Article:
* Note - This letter was written to Catherine Agnes Graham Hanson, wife of George’s brother, William Waldren Hanson, who was killed in Wytheville because of an article he had written to do with the Civil War. Their son was his name sake, George Major Hanson and served in the Confederacy during the Civil War. He also refers to his brother James Madison Hanson, who lived at Hansonville.

Yuba City, California
January 12th, 1873

My dear brother James,
In looking over an old file of letters which I had reserved for the kindlings of the fire, I came upon your last letter to me dated August 1871, after your return from Illinois. I find it was not marked "answered''. Whether I omitted to mark it or neglected to answer it, I cannot now determine. At least I may have forgotten it. I will now answer it anyhow as my failure to have done so may recount for the long silence between us, which I have wondered at. You must not however expect a profuse of information from your brother at any one time hereafter as here before when my nerves were controllable and steady. Now I am compelled to use a pencil because I can bear down on a pencil more heavily which helps to steady my hand, and even then I must move slowly like a school boy first learning to make straight marks. Should I attempt fast writing you could not possibly decypher my hyroglifies.

Well brother, as you will see at the heading of this letter I have returned, (as the surveyor would say)"to the place of beginning". I am too infirm to earn a livelihood by manual labor, and since I sold my printing establishment and surrendered the editorial tripod I have been living on my little income from rents, which was too limited to allow us many of the luxuries of life and still let us of display in expensive wardrobe. Hense, we have spent much of our time during the last two years in visiting our children and grand children. Some of the latter having families of their own. Betty, William, Danial and David, all have families and James Francis, whom I names for you has a son and daughter (by a California native) which he loves better I do believe than either you or I ever loved our children. He is worth more property than any of my sons accept William Patton.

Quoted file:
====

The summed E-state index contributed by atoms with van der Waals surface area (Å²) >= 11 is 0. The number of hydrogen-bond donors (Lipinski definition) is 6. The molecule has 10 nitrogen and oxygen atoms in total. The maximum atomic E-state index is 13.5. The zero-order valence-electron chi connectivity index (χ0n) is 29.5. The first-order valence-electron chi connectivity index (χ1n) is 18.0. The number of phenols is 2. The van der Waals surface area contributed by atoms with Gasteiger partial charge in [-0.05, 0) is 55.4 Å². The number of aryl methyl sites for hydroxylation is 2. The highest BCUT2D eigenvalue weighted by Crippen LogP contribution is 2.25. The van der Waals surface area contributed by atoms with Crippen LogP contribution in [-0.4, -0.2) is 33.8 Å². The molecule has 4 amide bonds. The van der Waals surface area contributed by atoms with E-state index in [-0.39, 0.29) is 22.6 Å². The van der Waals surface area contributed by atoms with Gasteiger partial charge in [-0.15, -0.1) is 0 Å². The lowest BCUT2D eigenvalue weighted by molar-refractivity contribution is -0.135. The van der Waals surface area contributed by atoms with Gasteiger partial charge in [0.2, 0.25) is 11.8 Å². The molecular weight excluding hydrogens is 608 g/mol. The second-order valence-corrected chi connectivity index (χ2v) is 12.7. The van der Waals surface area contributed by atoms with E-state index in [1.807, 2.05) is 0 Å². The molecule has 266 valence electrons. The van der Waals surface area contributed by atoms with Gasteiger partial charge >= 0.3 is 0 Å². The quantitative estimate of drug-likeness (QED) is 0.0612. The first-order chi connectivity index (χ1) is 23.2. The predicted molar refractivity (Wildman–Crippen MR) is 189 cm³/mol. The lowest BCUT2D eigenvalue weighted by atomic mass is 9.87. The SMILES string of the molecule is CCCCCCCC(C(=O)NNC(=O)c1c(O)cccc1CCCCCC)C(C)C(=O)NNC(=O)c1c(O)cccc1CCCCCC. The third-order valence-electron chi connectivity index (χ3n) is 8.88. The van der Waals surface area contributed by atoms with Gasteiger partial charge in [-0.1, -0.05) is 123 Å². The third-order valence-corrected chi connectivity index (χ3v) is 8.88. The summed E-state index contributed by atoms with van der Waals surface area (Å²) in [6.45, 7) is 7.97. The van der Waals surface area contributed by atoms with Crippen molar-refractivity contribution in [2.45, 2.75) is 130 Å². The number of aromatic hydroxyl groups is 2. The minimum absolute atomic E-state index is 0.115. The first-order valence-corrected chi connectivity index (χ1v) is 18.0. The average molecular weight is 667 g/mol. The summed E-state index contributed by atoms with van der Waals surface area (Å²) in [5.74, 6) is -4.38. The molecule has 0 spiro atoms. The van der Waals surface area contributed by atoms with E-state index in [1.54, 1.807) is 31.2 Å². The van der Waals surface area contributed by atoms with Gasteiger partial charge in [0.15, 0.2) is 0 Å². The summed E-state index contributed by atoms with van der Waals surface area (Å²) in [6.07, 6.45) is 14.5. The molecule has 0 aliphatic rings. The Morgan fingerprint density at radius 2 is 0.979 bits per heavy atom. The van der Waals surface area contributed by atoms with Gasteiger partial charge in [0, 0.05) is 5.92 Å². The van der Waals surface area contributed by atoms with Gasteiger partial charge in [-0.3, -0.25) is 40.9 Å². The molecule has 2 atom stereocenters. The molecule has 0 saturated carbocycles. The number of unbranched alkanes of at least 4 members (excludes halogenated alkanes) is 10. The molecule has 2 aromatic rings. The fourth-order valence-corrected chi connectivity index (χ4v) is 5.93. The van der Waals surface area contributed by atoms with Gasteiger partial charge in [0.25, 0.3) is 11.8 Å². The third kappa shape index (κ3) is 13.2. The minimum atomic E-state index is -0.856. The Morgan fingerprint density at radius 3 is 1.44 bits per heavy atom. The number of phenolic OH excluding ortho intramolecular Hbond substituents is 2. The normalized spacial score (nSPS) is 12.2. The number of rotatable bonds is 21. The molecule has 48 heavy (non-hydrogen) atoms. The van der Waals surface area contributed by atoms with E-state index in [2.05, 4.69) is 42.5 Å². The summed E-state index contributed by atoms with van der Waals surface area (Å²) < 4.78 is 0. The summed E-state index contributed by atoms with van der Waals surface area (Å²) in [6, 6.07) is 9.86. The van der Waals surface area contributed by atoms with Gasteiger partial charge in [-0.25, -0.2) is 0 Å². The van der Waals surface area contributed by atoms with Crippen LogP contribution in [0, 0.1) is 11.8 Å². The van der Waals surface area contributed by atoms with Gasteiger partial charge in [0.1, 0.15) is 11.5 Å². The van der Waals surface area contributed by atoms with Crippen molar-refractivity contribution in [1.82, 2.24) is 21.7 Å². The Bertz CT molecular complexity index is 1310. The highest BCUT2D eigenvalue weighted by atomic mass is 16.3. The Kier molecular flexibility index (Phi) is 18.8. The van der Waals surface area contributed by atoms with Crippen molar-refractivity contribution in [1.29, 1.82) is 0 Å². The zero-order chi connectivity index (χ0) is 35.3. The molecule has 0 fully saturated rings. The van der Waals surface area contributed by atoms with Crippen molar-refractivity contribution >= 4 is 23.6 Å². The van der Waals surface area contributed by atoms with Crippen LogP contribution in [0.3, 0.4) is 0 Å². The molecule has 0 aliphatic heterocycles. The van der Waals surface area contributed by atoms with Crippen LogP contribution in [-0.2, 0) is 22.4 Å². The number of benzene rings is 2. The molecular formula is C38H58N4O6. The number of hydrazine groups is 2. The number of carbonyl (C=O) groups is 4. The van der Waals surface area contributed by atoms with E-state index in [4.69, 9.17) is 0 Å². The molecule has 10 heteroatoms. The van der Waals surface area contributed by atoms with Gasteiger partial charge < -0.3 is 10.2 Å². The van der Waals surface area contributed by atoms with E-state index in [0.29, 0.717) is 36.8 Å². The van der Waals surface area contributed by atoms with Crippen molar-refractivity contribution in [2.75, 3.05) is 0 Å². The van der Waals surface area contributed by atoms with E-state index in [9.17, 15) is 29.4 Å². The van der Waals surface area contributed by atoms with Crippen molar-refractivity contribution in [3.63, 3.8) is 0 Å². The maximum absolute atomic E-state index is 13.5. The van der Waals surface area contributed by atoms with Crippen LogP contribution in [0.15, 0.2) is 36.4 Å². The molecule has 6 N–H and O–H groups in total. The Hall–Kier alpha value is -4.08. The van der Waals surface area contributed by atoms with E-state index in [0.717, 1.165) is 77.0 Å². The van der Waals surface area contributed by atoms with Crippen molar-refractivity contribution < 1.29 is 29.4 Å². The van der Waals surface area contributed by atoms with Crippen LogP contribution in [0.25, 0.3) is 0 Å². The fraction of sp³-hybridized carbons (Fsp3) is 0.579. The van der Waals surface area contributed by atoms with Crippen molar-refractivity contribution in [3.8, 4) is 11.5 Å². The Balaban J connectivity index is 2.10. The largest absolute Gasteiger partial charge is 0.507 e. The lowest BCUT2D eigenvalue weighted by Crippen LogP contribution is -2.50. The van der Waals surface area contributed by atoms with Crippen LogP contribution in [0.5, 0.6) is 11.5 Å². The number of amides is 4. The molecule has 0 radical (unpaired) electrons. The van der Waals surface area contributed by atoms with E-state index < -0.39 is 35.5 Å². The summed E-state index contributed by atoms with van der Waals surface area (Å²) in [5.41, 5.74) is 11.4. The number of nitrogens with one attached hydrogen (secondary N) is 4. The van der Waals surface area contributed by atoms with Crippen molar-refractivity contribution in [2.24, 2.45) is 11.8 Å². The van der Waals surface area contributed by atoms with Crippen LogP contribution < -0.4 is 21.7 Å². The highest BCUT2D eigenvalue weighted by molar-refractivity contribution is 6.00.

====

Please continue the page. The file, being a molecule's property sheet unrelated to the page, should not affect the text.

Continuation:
They all have urged us to quit housekeeping and spend our time among them, but my long experience is, @that, there is no place like home". Still, I enjoy the society of my children and grand children far better than any other in the wide world, and I am proud to say they are all devoted to me, and what is more, they all esteem their new mother very highly indeed and well they may for she is truly the staff of my declining years. I have to depend on her for many things. She draws on my socks every morning (for I cannot get down to my feet without a great effort) hence, she washes my feet, trims my toe nails and corns, and fastens my collar and necktie. Now ain't she a wife worth having?

You say you only weigh 125 lbs. Well I weigh all of 185 and from that to 199 lbs., never have reached 200 lbs. I am going to see my son Nathan in Oregon next week. My son William I expect will go with me. When I return, I expect to go to Washington City, and if I do, I will try and visit you on my return. My wife is exceedingly anxious, to go with me to visit her brother, sister, nephews, and nieces in Farmington, Maine. And nothing but the lack of money would prevent it for should sickness or accident overtake me in my infirm years, she would be mymain stay and comfort in a strange land. But I expect poverty will deny me that satisfaction.

Col. Boyd and wife were married 1st Jan. 1823. Consequently, their Golden Wedding should have come on 1st , instead, but he contended that they had only been married 49 years and we all failed to convince him to the reverse. So they had no "Golden Wedding". Thomas Boyd on his death bed verbally willed his father and mother his homestead farm during their natural life. He has a splendid home, fine residence, barn and other needed houses and about 200 acres in cultivation. He is doing well, raised more wheat in two years than in all his life before. Sister Betty's health is better now that it has been for many years. Robert administers with Thomas widow on the extate of Thomas Boyd.